Even when the rabbis sought to bring peace between her and her husband, she agreed only on condition that a) she would able to break Shabbat if she so wished, while the husband would maintain Sabbath observance with their children; b) that she could dress as she saw fit; c) she was free to mix with strange men as she wished.
For the sake of shalom-bayit (domestic peace) and for the children, the husband agreed to the first two conditions, but not to the last... He then turned to our Bet Din and [expressed the desire] to give her a get so that he would be finished with her.
“It appears that this woman, according to the way she presently dresses — as we have written above — transgresses Jewish law as is defined in the Shulkhan Arukh, where it states that in such circumstances the husband must divorce the wife and that (according to another version) the husband can divorce her against her will... It is also clear to me that she has played the harlot, despite her claim that no one has been able to prove this; rather this seems to be because of a lack of time [this is rabbinic shorthand for the lack of the right circumstances or opportunity as opposed to a lack of will] or perhaps because she could find no one prepared to commit the immoral act with her.”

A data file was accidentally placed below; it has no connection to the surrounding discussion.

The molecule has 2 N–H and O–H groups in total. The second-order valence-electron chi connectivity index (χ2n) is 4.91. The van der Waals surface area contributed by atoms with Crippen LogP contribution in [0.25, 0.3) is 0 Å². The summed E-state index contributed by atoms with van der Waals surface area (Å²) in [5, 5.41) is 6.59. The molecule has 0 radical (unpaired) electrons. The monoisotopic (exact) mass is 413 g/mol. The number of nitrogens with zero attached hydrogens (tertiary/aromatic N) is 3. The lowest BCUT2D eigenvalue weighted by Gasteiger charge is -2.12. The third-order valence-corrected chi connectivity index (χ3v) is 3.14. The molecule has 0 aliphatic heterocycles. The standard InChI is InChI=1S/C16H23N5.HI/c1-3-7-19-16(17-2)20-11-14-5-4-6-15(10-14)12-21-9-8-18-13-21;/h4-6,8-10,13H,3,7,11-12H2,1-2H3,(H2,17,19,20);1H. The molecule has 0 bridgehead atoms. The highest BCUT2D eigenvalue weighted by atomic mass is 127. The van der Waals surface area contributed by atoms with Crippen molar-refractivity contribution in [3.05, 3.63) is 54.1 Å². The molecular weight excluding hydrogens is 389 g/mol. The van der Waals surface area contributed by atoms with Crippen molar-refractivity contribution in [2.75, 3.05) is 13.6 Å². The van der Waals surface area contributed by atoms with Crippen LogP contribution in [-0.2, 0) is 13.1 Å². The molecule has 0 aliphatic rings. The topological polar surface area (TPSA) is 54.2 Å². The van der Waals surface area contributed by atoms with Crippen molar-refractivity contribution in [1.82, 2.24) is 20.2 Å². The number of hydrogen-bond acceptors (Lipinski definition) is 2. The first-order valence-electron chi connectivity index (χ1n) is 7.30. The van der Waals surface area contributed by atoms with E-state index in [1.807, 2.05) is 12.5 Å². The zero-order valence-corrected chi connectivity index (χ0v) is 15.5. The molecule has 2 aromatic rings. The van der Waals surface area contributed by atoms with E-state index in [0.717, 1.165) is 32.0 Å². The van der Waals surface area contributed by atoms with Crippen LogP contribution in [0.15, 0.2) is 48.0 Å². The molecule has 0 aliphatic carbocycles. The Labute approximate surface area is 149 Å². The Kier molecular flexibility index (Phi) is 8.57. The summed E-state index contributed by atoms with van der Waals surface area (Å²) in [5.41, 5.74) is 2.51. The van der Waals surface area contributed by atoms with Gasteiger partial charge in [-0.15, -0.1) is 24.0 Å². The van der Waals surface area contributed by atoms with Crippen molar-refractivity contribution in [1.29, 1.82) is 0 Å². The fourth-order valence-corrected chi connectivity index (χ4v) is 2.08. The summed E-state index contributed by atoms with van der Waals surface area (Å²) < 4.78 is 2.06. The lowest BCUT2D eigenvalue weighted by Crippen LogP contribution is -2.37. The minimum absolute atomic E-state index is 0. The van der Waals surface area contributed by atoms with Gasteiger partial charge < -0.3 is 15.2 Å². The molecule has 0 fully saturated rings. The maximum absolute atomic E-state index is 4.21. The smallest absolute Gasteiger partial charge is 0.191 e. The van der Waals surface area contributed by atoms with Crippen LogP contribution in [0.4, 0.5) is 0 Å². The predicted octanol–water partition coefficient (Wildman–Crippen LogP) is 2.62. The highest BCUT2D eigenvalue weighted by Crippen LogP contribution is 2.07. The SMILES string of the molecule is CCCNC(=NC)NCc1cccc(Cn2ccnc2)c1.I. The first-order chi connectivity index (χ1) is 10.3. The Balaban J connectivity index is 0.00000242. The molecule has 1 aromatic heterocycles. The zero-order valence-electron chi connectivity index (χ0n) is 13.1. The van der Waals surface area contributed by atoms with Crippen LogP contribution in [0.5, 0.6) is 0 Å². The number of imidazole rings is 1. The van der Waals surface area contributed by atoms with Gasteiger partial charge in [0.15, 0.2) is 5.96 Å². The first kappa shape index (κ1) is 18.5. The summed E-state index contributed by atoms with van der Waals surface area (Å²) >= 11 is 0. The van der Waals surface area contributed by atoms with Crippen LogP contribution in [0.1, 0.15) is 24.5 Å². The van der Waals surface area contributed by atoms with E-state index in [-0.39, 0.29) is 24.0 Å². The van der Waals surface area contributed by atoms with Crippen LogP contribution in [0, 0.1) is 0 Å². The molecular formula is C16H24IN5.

“The rationale for granting the get against her will is not the reason for the Bet Din acting like this [ie on her behalf]. Rather, it is because it is permissible to divorce her after the ban of Rabbenu Gershom [which states that she cannot be divorced against her will], in that her behaviour is not according to the Holy Torah, and that we are witness to the fact that the receiving of the get is
a good thing for her, as by receiving it she can be free of any forbidden act in the future.”